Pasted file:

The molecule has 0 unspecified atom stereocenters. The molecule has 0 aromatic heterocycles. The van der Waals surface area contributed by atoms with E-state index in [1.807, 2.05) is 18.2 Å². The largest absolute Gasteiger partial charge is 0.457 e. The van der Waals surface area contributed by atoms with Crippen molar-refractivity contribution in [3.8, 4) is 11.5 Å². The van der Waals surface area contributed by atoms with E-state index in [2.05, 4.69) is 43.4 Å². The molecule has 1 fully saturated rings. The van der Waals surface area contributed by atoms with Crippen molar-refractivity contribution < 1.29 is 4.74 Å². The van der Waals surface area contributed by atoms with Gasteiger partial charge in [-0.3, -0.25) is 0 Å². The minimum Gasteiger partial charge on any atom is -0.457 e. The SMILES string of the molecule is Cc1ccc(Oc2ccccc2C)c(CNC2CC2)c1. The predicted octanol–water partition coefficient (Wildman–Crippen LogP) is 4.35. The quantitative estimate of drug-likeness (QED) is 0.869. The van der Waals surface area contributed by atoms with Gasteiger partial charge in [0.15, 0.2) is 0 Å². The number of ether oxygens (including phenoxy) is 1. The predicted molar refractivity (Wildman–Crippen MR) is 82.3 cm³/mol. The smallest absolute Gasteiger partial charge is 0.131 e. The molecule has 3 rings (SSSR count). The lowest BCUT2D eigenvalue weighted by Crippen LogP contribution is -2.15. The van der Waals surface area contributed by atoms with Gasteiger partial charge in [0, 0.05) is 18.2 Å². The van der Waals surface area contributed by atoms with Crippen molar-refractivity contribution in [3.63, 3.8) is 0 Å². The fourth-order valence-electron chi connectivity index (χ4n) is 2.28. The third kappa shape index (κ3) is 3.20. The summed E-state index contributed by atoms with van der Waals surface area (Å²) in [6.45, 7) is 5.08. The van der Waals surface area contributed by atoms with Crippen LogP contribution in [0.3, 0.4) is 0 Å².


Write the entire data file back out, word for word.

The molecule has 0 unspecified atom stereocenters. The molecule has 0 aromatic heterocycles. The van der Waals surface area contributed by atoms with E-state index in [1.807, 2.05) is 18.2 Å². The largest absolute Gasteiger partial charge is 0.457 e. The van der Waals surface area contributed by atoms with Crippen molar-refractivity contribution in [3.8, 4) is 11.5 Å². The van der Waals surface area contributed by atoms with E-state index in [2.05, 4.69) is 43.4 Å². The molecule has 1 fully saturated rings. The van der Waals surface area contributed by atoms with Crippen molar-refractivity contribution < 1.29 is 4.74 Å². The van der Waals surface area contributed by atoms with Gasteiger partial charge in [-0.3, -0.25) is 0 Å². The minimum Gasteiger partial charge on any atom is -0.457 e. The SMILES string of the molecule is Cc1ccc(Oc2ccccc2C)c(CNC2CC2)c1. The predicted octanol–water partition coefficient (Wildman–Crippen LogP) is 4.35. The quantitative estimate of drug-likeness (QED) is 0.869. The van der Waals surface area contributed by atoms with Gasteiger partial charge in [0.15, 0.2) is 0 Å². The number of ether oxygens (including phenoxy) is 1. The predicted molar refractivity (Wildman–Crippen MR) is 82.3 cm³/mol. The smallest absolute Gasteiger partial charge is 0.131 e. The molecule has 3 rings (SSSR count). The lowest BCUT2D eigenvalue weighted by Crippen LogP contribution is -2.15. The van der Waals surface area contributed by atoms with Gasteiger partial charge in [0, 0.05) is 18.2 Å². The van der Waals surface area contributed by atoms with Crippen molar-refractivity contribution in [3.63, 3.8) is 0 Å². The fourth-order valence-electron chi connectivity index (χ4n) is 2.28. The third kappa shape index (κ3) is 3.20. The summed E-state index contributed by atoms with van der Waals surface area (Å²) in [6.45, 7) is 5.08. The van der Waals surface area contributed by atoms with Crippen LogP contribution in [0.3, 0.4) is 0 Å².